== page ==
If you Google images of Port Salut, Haiti, you’ll see a Caribbean paradise — white sand beaches, coconut trees and inviting turquoise sea. The Hotel Reposoir du Village had a bar on the beach and tables under thatch umbrellas. When I stayed there two years ago, the only problem was an almond tree noisily dropping its fruit on my room’s tin roof.
Today, it’s silent. There’s no more roof, and the almond tree has lost it branches. The bar and restaurant are now just a mess of downed trees and rubble.
Only a cement hut office is still standing. It’s where I find Chello Lame, clearing debris.
He was at home when Hurricane Matthew hit. A panel from his tin roof fell on his head. It didn’t injure him, but he fled, with one of his children under his arm, and eventually made it to a cement-roofed house to shelter in for the rest of the storm.
“Thank God my children weren’t hurt,” he says. But a young relative of his, his cousin’s baby girl Anaika, was hit in the head by flying tin. She died before reaching the hospital.
Now Lame and 11 others are sleeping in one room together, the same place he had fled to in the storm.
Outside the hotel hut, a cauldron of fish soup simmers over a charcoal fire. Lame lost his full-time job as a cook, but now he’s earning a bit of money making meals for the workers hired to clear the land. He says he and other former workers around here are focused on finding jobs to support their children. As for rebuilding, “That won’t be easy,” he says. “It will take a long time and will require a lot of money, a lot of aid, a lot of thinking through and a lot of patience.”
I ask Lame and the laborers he’s cooking for if they know that a distribution is going on in town right now. The aid group, Samaritan’s Purse, is giving out blankets, plastic sheeting for roofs, rain collection buckets and soap.
They say they heard about it, but couldn’t go because they have to work. And besides, they tell me, there’s never enough, and the police get aggressive with the crowds.
Later, at the distribution site, I ask a group of women carrying away supplies, if the aid was what they had needed.
Their reply is a waterfall of words, yelling that they’re hungry, their houses are gone and that, since the hurricane, no one has come to see their neighborhood, Scipion.
So we follow their directions, driving across town to where a river crosses the road. We leave the car and cross on foot. The knee-high water is clear sapphire and looks delicious under this relentless, dehydrating sun.
Locals say they’ve been told the river might be contaminated after Matthew, but they don’t have other options for drinking water.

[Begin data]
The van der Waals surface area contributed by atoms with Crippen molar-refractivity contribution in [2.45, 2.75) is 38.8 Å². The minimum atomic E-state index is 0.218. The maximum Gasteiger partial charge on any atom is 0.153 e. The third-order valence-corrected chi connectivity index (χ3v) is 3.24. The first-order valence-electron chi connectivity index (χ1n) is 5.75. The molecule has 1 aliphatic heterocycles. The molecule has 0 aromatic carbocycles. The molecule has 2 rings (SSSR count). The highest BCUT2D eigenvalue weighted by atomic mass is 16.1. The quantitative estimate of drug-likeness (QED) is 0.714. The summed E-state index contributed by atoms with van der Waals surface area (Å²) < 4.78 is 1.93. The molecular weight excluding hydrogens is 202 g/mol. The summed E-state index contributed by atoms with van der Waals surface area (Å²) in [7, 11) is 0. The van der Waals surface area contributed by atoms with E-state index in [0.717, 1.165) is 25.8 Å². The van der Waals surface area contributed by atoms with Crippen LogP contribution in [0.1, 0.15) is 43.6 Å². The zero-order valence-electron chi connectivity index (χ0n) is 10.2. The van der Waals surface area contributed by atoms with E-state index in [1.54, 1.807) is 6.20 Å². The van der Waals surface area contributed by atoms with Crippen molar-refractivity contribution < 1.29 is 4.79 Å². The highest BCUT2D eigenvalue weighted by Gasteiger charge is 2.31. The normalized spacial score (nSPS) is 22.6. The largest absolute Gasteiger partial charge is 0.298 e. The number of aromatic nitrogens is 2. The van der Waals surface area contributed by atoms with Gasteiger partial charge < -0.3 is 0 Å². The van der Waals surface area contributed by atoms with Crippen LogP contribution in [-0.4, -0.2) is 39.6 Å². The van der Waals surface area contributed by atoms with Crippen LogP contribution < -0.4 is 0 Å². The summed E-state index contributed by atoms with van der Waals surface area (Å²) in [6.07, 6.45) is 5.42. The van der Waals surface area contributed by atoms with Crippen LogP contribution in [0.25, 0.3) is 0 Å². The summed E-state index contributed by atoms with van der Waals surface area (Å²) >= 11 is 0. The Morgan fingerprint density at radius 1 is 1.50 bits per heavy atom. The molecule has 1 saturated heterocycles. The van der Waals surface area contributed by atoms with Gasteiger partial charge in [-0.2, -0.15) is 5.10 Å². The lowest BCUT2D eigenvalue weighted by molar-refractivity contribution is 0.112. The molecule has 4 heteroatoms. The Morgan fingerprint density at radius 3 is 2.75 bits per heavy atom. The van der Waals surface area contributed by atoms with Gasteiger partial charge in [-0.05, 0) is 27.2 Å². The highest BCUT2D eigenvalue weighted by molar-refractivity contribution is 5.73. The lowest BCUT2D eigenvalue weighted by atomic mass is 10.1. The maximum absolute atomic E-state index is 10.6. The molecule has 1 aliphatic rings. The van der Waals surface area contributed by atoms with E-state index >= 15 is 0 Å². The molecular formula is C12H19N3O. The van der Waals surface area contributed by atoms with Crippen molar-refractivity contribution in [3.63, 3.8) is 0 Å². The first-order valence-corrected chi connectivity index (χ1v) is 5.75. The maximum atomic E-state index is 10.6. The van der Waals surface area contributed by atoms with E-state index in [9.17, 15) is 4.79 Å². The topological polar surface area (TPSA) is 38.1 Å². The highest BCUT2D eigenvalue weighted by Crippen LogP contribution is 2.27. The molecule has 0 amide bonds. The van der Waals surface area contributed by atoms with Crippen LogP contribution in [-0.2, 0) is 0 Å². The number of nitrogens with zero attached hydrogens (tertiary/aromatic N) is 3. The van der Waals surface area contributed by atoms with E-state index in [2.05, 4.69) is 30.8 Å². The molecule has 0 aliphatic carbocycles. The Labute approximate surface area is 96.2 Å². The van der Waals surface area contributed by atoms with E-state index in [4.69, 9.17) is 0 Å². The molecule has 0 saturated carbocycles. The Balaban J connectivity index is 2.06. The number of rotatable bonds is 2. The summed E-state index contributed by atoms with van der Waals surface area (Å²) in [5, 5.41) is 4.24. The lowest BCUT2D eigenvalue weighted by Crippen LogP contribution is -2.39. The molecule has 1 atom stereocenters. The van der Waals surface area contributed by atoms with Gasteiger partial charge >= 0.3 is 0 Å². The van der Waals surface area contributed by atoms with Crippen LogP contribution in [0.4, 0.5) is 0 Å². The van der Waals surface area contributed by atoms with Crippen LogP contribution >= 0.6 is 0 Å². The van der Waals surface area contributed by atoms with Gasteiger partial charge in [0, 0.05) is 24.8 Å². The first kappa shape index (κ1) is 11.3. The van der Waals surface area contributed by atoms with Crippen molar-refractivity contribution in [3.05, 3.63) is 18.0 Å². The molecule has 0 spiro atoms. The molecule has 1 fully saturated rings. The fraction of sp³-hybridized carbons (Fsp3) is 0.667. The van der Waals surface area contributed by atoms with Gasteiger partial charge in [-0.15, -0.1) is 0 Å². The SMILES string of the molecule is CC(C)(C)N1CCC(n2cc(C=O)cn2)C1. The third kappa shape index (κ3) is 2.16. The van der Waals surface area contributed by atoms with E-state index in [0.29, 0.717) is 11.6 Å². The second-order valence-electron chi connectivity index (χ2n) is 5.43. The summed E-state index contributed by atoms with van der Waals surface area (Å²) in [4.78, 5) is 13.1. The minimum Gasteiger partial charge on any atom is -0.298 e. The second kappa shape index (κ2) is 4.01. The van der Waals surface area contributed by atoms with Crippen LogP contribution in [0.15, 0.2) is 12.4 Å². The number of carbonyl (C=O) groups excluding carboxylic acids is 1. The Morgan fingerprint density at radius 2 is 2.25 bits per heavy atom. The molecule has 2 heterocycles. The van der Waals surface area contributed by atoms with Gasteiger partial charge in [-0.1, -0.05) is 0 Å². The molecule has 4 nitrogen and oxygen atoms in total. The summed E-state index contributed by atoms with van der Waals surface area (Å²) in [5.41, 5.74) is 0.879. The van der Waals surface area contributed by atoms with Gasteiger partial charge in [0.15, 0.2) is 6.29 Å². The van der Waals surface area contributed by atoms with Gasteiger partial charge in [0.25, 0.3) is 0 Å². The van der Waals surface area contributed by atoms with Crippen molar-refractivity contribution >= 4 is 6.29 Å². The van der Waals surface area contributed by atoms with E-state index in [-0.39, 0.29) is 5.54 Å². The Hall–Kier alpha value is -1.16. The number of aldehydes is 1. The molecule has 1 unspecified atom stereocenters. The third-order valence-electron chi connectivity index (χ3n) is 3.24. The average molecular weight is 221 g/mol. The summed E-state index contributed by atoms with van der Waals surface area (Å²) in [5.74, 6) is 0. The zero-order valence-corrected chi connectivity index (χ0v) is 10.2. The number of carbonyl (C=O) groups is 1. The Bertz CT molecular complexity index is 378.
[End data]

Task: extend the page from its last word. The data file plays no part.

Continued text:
At what’s left of the first house in Scipion, we speak with Anderson Darius. “If cholera comes here, as it’s come to other places,” Darius says, “a lot of people will die here because we don’t have clean drinking water.”
There has already been an uptick in cholera cases in other parts of southwest Haiti. And Darius says the local pump is damaged, and the price in town of small amounts of water has gone up in the last week.
“Imagine that for the moment you have a bit of money reserved and a little plantain tree,” Darius says. “The tree fell [in the storm], and you cut it. You can survive for two or three weeks. But after 15 or 22 days, you won’t have anything left. So aid would help us a lot.” He goes on, “People eat, but you don’t eat to fill your stomach, you eat just enough to keep going. I wish for help to come as quickly as possible because if you wait 15 or 22 days, people might not survive.”
Six people were in this house during the storm when the roof blew off. Like Lame, they all fled to a cement-roofed house and are still sleeping there every night.
One of them is an elderly woman named Enite Saint-Jour. I ask her what went through her head when the storm was over.
She slaps her hands against each other in a sign of resignation, and says, at first in a whisper, then loudly, “I don’t have anything. ... I have no house, I don’t have any house. I don’t have any garden at all. All my animals died. Goats, sheep, pigs — all died.”
Some of the women I first met on the road are waiting for us out front. Soon they are taking me by the arm, pulling me in one direction or another to see destroyed house after destroyed house.
Most homes along the road are completely uninhabitable. Gesta Cady’s home, for example, is mostly rubble. When we visit, she presses herself against one of the remaining inside walls, and says, “I was standing here with the children, like this. The wind was blowing, and then the whole roof flew away, as we were standing here. I kept calling out for the children, and they’d say, ‘We’re here!’ I was convinced they would die. And I knew I would die here, too.”
But they made it safely to the neighbor’s house — the one house around with a cement roof. And along with most of the displaced along the road, they still sleep there every night.
At least several hundred Haitians died in the storm, a number of them in Port Salut. I ask Cady if any of the deaths were here, in Scipion.
“No,” she says. “We were lucky.”
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